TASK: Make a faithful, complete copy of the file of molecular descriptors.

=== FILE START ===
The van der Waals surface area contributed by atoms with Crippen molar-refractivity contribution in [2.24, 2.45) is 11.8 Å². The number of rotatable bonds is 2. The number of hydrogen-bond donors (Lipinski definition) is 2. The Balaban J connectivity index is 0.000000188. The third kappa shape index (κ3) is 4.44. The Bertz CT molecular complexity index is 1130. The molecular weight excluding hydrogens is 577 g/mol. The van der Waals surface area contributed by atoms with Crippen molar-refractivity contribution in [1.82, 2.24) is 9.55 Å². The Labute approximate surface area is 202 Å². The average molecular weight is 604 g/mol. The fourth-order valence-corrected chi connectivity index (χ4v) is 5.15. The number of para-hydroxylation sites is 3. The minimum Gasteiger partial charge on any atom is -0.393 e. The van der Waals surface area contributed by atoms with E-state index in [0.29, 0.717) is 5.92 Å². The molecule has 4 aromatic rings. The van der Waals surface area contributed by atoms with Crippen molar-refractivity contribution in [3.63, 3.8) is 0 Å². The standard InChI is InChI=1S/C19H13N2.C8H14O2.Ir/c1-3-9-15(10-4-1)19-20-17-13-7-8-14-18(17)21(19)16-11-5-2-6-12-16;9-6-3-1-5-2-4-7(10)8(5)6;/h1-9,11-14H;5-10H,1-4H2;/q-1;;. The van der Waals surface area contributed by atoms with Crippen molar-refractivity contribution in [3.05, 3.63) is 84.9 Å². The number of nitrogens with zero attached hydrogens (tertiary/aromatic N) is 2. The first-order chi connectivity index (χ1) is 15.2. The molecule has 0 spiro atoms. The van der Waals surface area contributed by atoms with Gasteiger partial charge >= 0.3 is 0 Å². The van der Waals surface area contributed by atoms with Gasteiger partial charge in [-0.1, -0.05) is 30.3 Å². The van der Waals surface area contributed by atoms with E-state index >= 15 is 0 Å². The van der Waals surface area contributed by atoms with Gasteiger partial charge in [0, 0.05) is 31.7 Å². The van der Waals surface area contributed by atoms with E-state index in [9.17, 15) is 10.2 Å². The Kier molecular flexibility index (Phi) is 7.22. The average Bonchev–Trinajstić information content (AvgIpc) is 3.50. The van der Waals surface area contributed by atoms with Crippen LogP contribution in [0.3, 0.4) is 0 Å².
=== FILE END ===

The van der Waals surface area contributed by atoms with Crippen molar-refractivity contribution in [2.24, 2.45) is 11.8 Å². The number of rotatable bonds is 2. The number of hydrogen-bond donors (Lipinski definition) is 2. The Balaban J connectivity index is 0.000000188. The third kappa shape index (κ3) is 4.44. The Bertz CT molecular complexity index is 1130. The molecular weight excluding hydrogens is 577 g/mol. The van der Waals surface area contributed by atoms with Crippen molar-refractivity contribution in [1.82, 2.24) is 9.55 Å². The Labute approximate surface area is 202 Å². The average molecular weight is 604 g/mol. The fourth-order valence-corrected chi connectivity index (χ4v) is 5.15. The number of para-hydroxylation sites is 3. The minimum Gasteiger partial charge on any atom is -0.393 e. The van der Waals surface area contributed by atoms with E-state index in [0.29, 0.717) is 5.92 Å². The molecule has 4 aromatic rings. The van der Waals surface area contributed by atoms with Crippen molar-refractivity contribution in [3.63, 3.8) is 0 Å². The standard InChI is InChI=1S/C19H13N2.C8H14O2.Ir/c1-3-9-15(10-4-1)19-20-17-13-7-8-14-18(17)21(19)16-11-5-2-6-12-16;9-6-3-1-5-2-4-7(10)8(5)6;/h1-9,11-14H;5-10H,1-4H2;/q-1;;. The van der Waals surface area contributed by atoms with Crippen molar-refractivity contribution in [3.05, 3.63) is 84.9 Å². The number of nitrogens with zero attached hydrogens (tertiary/aromatic N) is 2. The first-order chi connectivity index (χ1) is 15.2. The molecule has 0 spiro atoms. The van der Waals surface area contributed by atoms with Gasteiger partial charge >= 0.3 is 0 Å². The van der Waals surface area contributed by atoms with Gasteiger partial charge in [-0.1, -0.05) is 30.3 Å². The van der Waals surface area contributed by atoms with E-state index >= 15 is 0 Å². The van der Waals surface area contributed by atoms with Gasteiger partial charge in [0, 0.05) is 31.7 Å². The van der Waals surface area contributed by atoms with E-state index in [9.17, 15) is 10.2 Å². The Kier molecular flexibility index (Phi) is 7.22. The average Bonchev–Trinajstić information content (AvgIpc) is 3.50. The van der Waals surface area contributed by atoms with Crippen LogP contribution in [0.3, 0.4) is 0 Å².